Friday, December 28, 2012

Why I use only hand tools

I use hand tools. I eschew the use of power tools at every turn, even for something as simple as drilling a pilot hole. I hate the dust. I hate the noise. I hate the danger.  All of these things can be mitigated, of course, but I work wood to enjoy myself, not to be suited up like a diver on an extended deep sea expedition.

But I do what I do for a more profound reason than simple comfort. I do what I do because that is how it was done 250 years ago.  In my hobby work (the things I make for me), I try to replicate 18th c. style pieces as closely as my skills allow.  This means doing the work with the "proper" tools.  I'm not judging power tools as "improper" in every case, but they are improper for the work I enjoy, where period accuracy is desired above all else.

18th. Century woodwork is full of what we would today term "flaws".  Surfaces, even show surfaces, show tearout.  Boards are thicknessed unevenly. Sometimes the marks from the saw pit or the tell-tale marks of riving are left untouched. Boards cup and tear out hinges because the original builder didn't take into account seasonal movement (at least to the extent we would consider necessary). Drawer runners get nailed on to case sides across the grain, what many would consider a major structural flaw.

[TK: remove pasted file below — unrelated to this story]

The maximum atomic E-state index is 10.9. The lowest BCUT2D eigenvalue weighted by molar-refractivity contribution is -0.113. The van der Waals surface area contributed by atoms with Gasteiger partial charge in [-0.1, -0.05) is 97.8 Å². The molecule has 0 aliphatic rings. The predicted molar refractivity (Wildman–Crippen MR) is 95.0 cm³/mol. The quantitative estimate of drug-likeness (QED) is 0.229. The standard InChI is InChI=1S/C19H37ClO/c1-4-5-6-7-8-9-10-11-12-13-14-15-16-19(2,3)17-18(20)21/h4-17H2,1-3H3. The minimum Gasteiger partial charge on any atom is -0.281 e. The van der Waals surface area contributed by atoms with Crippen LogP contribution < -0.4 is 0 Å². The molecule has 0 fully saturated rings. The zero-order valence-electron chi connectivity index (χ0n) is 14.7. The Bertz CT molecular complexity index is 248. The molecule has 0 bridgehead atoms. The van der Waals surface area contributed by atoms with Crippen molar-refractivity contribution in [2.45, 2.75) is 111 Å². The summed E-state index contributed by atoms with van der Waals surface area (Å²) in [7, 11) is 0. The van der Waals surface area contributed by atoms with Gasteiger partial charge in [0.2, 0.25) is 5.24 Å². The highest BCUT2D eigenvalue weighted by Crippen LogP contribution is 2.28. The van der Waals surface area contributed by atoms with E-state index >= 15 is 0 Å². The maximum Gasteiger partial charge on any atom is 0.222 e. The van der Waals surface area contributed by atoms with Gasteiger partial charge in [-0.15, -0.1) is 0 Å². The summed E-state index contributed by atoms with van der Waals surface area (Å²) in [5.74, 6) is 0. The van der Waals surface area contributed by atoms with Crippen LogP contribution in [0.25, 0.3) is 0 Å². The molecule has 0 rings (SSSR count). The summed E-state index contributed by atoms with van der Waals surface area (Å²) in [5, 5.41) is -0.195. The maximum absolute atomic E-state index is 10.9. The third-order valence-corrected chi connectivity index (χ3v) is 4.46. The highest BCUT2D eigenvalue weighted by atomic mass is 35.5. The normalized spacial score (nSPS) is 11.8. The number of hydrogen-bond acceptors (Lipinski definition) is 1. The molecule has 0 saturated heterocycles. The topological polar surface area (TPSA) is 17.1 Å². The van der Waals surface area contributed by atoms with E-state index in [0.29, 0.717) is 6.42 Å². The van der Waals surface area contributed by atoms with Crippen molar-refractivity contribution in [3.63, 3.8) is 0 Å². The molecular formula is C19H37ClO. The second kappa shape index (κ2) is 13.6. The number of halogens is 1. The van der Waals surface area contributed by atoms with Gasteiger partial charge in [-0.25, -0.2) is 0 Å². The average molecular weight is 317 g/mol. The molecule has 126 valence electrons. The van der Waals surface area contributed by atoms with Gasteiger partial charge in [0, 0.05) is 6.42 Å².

It's more than just surface quality. Designing and building with hand tools, when properly done, yields a piece that looks handmade because of the overall composition of these "flaws" and design decisions based on the existing material specifications.  You don't design a piece to an exact dimension, you make it work with the wood you have.  You don't plane 7/8 down to 3/4, just because this is the dimension you see in the plan, you make 7/8 work.

This cannot be done with power tools, no matter if you have the latest Nurffurr 5000 variably-spaced dovetail jig. Those machine cut joints stand out like sore thumbs. So do router-made moldings. They are too perfect and look terrible on period work.

Since my goal is to make things look as much like the original as possible, I do not worry about the modern definition of "flaw".  Sure, my surfaces sometimes show a little tearout, which usually goes away, visually, under shellac. My turnings are not identical and often show tool marks from my skew. My moldings show a little "movement" and are not identical from one foot to the next. My boards aren't perfectly flat (not hard to see why, my straightedge is Stick-of-Cherry, not Starrett). They are wavy, undulating, tactile, warm surfaces that show the pieces was made by hand, something that a machine cannot do. They are just flat enough to do what I need them to do. No more, no less.